Joseph Mortimer Granville invented the first electric vibrator, which came with attachments to vary sensation.
      In 1902 it was available for retail - around ten years before electric vacuum cleaners.
      During the 1920s the vibrator starred in pornographic films, putting an end to companies pretending their products were innocent massagers; and adverts were dropped and endorsements repealed.
      What's this in my pocket? Why it's Joey's porno movie.
      Yeah your pervert boyfriend watched me in a porno movie!
      n[C] sb who makes and repairs things made of iron
      A blacksmith is a metalsmith who creates objects from wrought iron or steel by forging the metal, using tools to hammer, bend, and cut (cf. whitesmith)
      Blacksmiths produce objects such as gates, grilles, railings, light fixtures, furniture, sculpture, tools, agricultural implements, decorative and religious items, cooking utensils and weapons.
      While there are many people who work with metal such as farriers, wheelwrights, and armorers, the blacksmith had a general knowledge of how to make and repair many things, from the most complex of weapons and armor to simple things like nails or lengths of chain.
      The origin of "smith" is debated, it may come from the old English word "smythe" meaning "to strike" or it may have originated from the Proto-German "smithaz" meaning "skilled worker."
      Blacksmiths work by heating pieces of wrought iron or steel until the metal becomes soft enough for shaping with hand tools, such as a hammer, anvil and chisel.
      Heating generally takes place in a forge fueled by propane, natural gas, coal, charcoal, coke or oil.
      Compare blacksmith, coppersmith, goldsmith, locksmith, silversmith, and tinsmith.
      v[IT] withdraw
      On that occasion, the claim was retracted and apologised for.
      Of the 2,047 publications analysed, an unprecedented two-thirds of the publications retracted because of fraud or suspected fraud were from the United States, Germany, Japan and China.
      Howard. The person at fault for you not getting a security clearance is me. But before you get upset, I want you to know I went to the FBI, and retracted my statement.
      I just posted a retraction of my paper. Now the whole scientific community knows I was wrong.
      Hey, Cooper. Read your retraction email. Way to destroy your reputation.
      If part of an object or animal retracts or is retracted, it is pulled backward or inside it.
      The sea otter can retract the claws on its front feet.
      adj with no value or effect
      In statistics, a null hypothesis is what you expect to happen before you run an experiment.
      The idea is that if the results don't reject the null hypothesis, then you aren't finding anything new or surprising.
      If you do an experiment to see if people like chocolate or vanilla ice cream better, the null hypothesis is that people like them equally.
      The opposite of a null hypothesis is an alternative hypothesis. For example, People like chocolate ice cream better than vanilla.
      A null pointer has a value reserved for indicating that the pointer does not refer to a valid object. In C, two null pointers of any type are guaranteed to compare equal.
      If an agreement, a declaration, or the result of an election is null and void, it is not legally valid.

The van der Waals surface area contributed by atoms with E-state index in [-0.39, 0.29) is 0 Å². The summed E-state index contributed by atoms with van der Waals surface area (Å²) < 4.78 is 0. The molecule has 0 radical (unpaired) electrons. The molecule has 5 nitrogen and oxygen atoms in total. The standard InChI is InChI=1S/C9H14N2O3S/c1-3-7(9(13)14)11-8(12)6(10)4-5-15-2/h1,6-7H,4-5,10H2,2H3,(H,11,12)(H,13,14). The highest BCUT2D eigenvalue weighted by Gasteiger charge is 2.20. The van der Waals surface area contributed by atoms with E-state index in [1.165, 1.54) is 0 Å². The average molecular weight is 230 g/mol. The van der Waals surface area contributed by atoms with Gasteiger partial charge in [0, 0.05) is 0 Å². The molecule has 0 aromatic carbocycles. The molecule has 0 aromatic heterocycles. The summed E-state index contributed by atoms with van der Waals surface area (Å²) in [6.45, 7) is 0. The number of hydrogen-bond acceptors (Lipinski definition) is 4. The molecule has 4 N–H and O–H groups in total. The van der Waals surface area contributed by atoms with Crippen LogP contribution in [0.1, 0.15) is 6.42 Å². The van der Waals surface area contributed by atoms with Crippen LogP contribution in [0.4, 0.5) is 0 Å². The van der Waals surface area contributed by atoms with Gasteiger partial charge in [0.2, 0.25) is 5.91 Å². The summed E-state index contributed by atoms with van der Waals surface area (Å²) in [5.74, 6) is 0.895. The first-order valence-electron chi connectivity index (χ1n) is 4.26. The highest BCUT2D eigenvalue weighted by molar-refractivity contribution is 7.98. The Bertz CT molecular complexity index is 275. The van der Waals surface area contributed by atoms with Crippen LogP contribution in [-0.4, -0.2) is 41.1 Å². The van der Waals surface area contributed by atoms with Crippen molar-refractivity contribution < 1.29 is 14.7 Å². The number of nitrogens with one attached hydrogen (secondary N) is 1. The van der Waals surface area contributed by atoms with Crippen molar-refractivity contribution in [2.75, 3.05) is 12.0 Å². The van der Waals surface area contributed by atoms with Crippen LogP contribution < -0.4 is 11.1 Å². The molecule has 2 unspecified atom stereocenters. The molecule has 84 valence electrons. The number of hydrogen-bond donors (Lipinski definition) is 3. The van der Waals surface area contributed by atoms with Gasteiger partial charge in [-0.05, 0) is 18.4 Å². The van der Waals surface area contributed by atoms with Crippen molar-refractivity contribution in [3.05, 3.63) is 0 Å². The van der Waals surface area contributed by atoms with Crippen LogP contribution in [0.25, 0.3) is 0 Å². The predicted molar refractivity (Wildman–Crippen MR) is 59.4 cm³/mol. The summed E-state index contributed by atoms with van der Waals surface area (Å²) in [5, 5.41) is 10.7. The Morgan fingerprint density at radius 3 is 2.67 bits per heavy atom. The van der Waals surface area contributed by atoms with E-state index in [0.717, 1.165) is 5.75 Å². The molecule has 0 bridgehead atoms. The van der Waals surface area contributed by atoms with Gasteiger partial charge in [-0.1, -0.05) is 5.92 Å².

The union representing City of Detroit sewage plant workers filed a lawsuit against the city Wednesday, seeking to have a controversial multimillion-dollar contract with Synagro Technologies Inc. declared null and void.
      Compare annul and null.
      v[I] move lightly and quickly from one place or thing to another
      I meant to do my work today, But a brown bird sang in the apple tree, And a butterfly flitted across the field, And all the leaves were calling me.
      Hailey flitted in and out, wearing a lavender nightgown.
      Shock flitted across his face before he pulled his expression together.
      Yes, I've flitted from one thing to the next in my life, but I've settled on music, which was always a feature in my life.
      Fruit flies flitted around the seats, and Ames could see decaying oranges and pears on the floor.
      Yachts bobbed along the estuary and gulls flitted about in the wake of the southbound Isle of Wight ferry.
      n[C] a piece of paper which gives you information or advertises sth ¶ small leaf
      also a verb
      A flyer or flier, also called a circular, handbill or leaflet, is a form of paper advertisement intended for wide distribution and typically posted or distributed in a public place or through the mail.
      Leaflets being handed out in New York City (1973)
      Distribution of leaflets over Afghanistan by the U.S. military in 2010
      Leaflets that are folded are usually used for advertising or marketing purposes, or for information supplementary to labels.
      I don't want to hear anything from you unless you've donated to a campaign, unless you've gone door-belling, unless you've phoned, leafleted... If you haven't done anything, then you obviously don't care enough.
      A leaflet in botany is a leaf-like part of a compound leaf.
      Mimosa pudica folding leaflets inward.
      n[U] practical knowledge and ability, expertise
      With all aspects of life becoming computerized and digital, you do not want to be left behind. Computer literacy and the know-how of internet navigation will open up a whole new world to you.
      I'd previously searched for flights using aggregator sites like everyone else. These give you a pretty standard fare but it turns out much cheaper tickets are available, you just need a little know-how to get to them and most regular folk don't know how to get this done.
      Pupils will live and work in a 21st-century world that demands increasing technological know-how.
      So if you're a business person without any technical know-how and you're proposing to launch a business that requires technology it's going to be very helpful to have a technical co-founder.
      Compare know-how, know-it-all, and technique.